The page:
On the 20th of April 1964 Nelson Mandela delivered a powerful, restrained and poignant speech at his trial.

 

“An ideal for which I am prepared to die”

 

The words of Nelson Mandela’s speech made at his own trial on April 20th 1964 are haunting.  Not just because we know the ending to this story but for the power of the words themselves.  His speech is an extension of the man himself.  This is a demonstration of restraint but nonetheless powerful in its plea for justice.

Nelson Mandela, then leader of the African National Congress was accused of sabotage.  His speech illuminates his life-long struggle against the racist apartheid regime.

 

Clear Language

Nelson Mandela uses words sparingly.  His sentences are mostly brief and unadorned.  Descriptors and adverbs are rarely used.  Instead, we have straightforward statements of fact.  Mandela’s words allow the listener to see the world from his point of view.  As if it were being narrated as it is happening.

There are several statements that demand our attention.  They are uncomfortable, and deliberately so, to match the nature of the subject.

Africans want to be paid a living wage.  Africans want to perform work which they are capable of doing, and not work which the government declares them to be capable of.

Above all, we want equal political rights.

The incidence of infant mortality is one of the highest in the world.

The lack of human dignity experienced by Africans is the direct result of the policy of white supremacy.

 

Impact with Contrast

All around him, Mandela would have seen stark contrast in the quality of life between racially divided South Africans as a result of the apartheid regime.  The reality is brought into the courtroom by painting the picture of injustice through the use of contrast.  The images remain powerful in reading Mandela’s words all these years later.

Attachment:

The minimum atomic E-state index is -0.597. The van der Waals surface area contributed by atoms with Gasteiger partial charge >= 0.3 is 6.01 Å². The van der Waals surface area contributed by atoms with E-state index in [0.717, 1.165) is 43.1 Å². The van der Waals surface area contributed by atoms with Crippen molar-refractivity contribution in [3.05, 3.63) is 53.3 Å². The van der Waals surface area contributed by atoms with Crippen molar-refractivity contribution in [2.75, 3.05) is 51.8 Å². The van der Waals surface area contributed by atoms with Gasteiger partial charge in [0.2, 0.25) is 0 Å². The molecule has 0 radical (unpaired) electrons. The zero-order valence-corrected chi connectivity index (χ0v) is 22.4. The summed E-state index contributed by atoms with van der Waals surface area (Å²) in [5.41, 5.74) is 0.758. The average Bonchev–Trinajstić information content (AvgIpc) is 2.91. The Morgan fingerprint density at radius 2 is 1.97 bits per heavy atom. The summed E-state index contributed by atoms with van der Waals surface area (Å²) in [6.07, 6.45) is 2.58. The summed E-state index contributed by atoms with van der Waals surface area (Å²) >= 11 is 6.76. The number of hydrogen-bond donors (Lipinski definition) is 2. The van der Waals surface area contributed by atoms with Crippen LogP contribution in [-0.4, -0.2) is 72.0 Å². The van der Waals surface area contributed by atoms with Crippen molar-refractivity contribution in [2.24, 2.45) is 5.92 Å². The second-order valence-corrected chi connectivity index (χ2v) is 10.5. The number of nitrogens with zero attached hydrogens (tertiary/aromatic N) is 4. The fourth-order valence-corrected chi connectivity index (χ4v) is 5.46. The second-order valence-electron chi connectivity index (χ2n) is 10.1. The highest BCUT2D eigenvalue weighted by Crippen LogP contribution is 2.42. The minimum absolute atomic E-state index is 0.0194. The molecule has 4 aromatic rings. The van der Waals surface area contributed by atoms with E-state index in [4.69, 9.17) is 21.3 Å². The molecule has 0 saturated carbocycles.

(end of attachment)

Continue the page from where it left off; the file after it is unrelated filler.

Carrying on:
The whites enjoy what might well be the highest standard of living in the world whilst Africans live in poverty.

Menial tasks in South Africa are invariably performed by Africans.  When anything has to be carried or cleaned the white man will look around for an African to do it for him, whether the African is employed by him or not.

I have fought against white dominance and I have fought against black domination.

 

Ethos of Strength & Bravery

Throughout his life, Mandela conducted himself with quiet resolve.  His leadership was enhanced by unquestionable bravery.  His style was not to use the fighting words of Malcolm X or the lyrical phraseology of Martin Luther King Jr.  Mandela speaks in a manner that is calm, in keeping with who he is.  Surely he was aware what the outcome of the trial was likely to be.  But he doesn’t throw himself on the mercy of the court.  He does not show weakness.  The emotional resonance in his words comes from commitment and conviction without a trace of fear.

The ethos of Nelson Mandela is encapsulated in his final words:

I have cherished the ideal of a democratic and free society in which all persons live together in harmony and with equal opportunities.  It is an ideal which I hope to live for an to achieve.  But if needs be, it is an ideal for which I am prepared to die.

Nelson Mandala was sentenced to life in prison.

 

Read the transcript of Mandela’s speech here.

Here is a powerful rendition of Mandela’s words performed by Lucian Msamati, produced by the Almeida Theatre.

 


A Speech a Week Series

Words have the power to change the world. Speeches are used by leaders, revolutionaries and evangelists to persuade people to think differently, to feel something new and to behave in remarkable ways.

In this series, we will examine one notable speech per week. We hope to cast a wide net – including politicians, business leaders, preachers, entertainers and philosophers. These articles will consider matters of content and style to uncover the secrets of oratorical success.

By examing the components of speechcraft we can improve our own powers of persuasion. We will come to appreciate the craft of eloquence – guarding against silver-tongued miscreants whilst gradually building our own expressive capability.

If you would like to contribute to the series by suggesting a speech, please send us a message via the mojologic website.

 

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